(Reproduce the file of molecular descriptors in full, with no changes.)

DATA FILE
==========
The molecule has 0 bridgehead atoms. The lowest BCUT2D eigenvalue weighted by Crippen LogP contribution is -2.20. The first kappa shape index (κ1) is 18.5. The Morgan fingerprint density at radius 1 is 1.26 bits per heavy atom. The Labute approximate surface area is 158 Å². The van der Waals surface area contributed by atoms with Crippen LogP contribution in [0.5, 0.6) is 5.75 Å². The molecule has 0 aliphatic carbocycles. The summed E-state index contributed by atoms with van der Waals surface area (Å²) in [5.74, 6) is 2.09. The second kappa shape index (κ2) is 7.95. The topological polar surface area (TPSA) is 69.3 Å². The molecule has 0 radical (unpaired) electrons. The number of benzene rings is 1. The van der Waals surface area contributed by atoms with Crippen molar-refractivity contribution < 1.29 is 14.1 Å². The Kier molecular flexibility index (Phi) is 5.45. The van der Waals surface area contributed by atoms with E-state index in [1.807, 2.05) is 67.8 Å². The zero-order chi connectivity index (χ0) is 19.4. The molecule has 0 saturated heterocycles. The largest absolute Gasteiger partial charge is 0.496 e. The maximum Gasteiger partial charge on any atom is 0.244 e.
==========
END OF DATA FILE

The molecule has 0 bridgehead atoms. The lowest BCUT2D eigenvalue weighted by Crippen LogP contribution is -2.20. The first kappa shape index (κ1) is 18.5. The Morgan fingerprint density at radius 1 is 1.26 bits per heavy atom. The Labute approximate surface area is 158 Å². The van der Waals surface area contributed by atoms with Crippen LogP contribution in [0.5, 0.6) is 5.75 Å². The molecule has 0 aliphatic carbocycles. The summed E-state index contributed by atoms with van der Waals surface area (Å²) in [5.74, 6) is 2.09. The second kappa shape index (κ2) is 7.95. The topological polar surface area (TPSA) is 69.3 Å². The molecule has 0 radical (unpaired) electrons. The number of benzene rings is 1. The van der Waals surface area contributed by atoms with Crippen molar-refractivity contribution < 1.29 is 14.1 Å². The Kier molecular flexibility index (Phi) is 5.45. The van der Waals surface area contributed by atoms with E-state index in [1.807, 2.05) is 67.8 Å². The zero-order chi connectivity index (χ0) is 19.4. The molecule has 0 saturated heterocycles. The largest absolute Gasteiger partial charge is 0.496 e. The maximum Gasteiger partial charge on any atom is 0.244 e.